The boy moves fast, young pup,
to whom play and war are same:
too soon he’ll know.
The woman beside him is no kin,
save the blood connection to this rock,
to this tribe of warriors and herdsmen,
males and females of both, who have
huddled beside the rock since before
they knew how to speak.
He has been chosen by the elders
to face the Grendel-heir, to “be”
the bear-boy triumphant, or—
the bloodied sacrifice to whom
poems and songs, perhaps whole
religions (depending on the death),
will weave memory fables.
The woman breathes deeply, for there’s
springtime in the honey-gladdened air,
the mossy smell of thunderstorms to send
winter away, to bring warmth to the rock,
whether this boy sees those days or not.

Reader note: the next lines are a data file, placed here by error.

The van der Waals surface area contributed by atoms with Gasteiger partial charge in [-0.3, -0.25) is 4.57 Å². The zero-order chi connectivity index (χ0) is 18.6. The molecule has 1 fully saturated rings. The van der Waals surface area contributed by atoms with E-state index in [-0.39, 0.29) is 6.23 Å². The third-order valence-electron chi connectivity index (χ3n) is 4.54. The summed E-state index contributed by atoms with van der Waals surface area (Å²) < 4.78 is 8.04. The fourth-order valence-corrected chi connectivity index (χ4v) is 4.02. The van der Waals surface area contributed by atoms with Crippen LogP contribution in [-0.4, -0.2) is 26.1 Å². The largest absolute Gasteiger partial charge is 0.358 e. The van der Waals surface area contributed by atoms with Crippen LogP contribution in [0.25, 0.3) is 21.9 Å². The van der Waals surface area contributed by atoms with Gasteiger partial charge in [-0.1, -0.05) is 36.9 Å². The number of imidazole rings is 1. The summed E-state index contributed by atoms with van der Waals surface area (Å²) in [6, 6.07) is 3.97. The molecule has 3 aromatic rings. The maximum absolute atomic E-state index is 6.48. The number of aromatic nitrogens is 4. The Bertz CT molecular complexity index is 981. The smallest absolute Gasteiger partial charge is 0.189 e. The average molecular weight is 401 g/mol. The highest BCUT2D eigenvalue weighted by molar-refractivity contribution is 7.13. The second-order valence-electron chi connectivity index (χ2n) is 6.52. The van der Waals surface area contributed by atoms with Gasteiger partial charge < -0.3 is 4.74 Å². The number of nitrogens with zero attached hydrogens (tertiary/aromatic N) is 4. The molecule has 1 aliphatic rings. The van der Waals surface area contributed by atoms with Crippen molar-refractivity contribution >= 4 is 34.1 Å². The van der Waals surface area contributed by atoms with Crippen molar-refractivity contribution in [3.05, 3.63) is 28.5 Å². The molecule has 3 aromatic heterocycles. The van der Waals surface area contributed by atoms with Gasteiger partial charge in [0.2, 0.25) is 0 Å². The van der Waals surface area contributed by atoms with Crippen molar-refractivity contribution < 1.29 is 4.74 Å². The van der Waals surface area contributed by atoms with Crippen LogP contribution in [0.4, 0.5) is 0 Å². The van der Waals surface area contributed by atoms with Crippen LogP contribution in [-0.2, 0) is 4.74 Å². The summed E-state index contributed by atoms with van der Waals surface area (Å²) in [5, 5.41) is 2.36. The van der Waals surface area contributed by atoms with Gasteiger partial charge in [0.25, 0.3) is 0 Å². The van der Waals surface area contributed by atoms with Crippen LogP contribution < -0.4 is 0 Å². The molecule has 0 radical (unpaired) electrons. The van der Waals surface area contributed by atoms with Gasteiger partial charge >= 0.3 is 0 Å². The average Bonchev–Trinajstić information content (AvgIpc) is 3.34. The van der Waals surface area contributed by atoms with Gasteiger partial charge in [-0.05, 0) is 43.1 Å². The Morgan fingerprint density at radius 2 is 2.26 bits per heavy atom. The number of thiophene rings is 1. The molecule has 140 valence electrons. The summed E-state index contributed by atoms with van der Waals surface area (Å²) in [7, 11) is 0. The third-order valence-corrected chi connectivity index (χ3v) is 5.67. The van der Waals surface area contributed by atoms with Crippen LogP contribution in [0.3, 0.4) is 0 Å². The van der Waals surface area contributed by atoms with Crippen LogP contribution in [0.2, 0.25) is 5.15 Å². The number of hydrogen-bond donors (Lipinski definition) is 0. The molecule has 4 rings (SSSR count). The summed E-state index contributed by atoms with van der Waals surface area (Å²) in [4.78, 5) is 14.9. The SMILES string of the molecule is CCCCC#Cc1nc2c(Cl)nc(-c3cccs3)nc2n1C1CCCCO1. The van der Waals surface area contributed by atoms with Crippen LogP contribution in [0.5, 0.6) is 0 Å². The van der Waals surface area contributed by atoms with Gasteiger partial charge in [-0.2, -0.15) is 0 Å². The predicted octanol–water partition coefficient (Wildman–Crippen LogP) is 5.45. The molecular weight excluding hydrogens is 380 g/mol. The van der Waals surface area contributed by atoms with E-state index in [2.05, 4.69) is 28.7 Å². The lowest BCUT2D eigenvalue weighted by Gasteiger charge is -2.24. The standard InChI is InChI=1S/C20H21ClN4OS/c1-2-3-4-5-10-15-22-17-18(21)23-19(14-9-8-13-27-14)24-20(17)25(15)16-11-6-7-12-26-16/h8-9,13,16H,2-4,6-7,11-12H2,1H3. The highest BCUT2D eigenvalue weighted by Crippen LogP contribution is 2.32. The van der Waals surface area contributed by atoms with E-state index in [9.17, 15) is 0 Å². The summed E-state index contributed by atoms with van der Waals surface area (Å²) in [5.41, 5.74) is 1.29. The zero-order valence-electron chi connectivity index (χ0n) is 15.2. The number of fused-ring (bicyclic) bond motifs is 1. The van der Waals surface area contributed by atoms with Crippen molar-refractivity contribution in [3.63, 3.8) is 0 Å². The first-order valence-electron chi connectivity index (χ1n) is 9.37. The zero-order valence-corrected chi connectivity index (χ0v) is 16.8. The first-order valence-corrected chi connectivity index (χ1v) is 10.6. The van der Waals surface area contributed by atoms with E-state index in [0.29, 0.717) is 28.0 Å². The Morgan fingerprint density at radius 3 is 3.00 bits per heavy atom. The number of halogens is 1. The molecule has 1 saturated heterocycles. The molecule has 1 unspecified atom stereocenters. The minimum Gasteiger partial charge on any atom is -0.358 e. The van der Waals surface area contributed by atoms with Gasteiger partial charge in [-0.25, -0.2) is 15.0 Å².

The vial in her pocket contains a liquid of life,
hawthorn berries, salamander liver, iron filings
from the forge of his people, long-hoarded
hair strands from the dead Queen, all minced
and prayed upon during the new moon,
beside the den of wolf pups, as is written.
Only the woman and her sisters know:
without it, the boy likely dies, though
with it, all the stars in heaven like his chances.
In death, he’d be the curly-haired boy-man
whose future was traded for their own (as
the elders well-know), but if he lives and slays
the Grendel, many time paths shift, the world
breathes a new destiny: the rock becomes new.
“Come,” she says, and draws it out.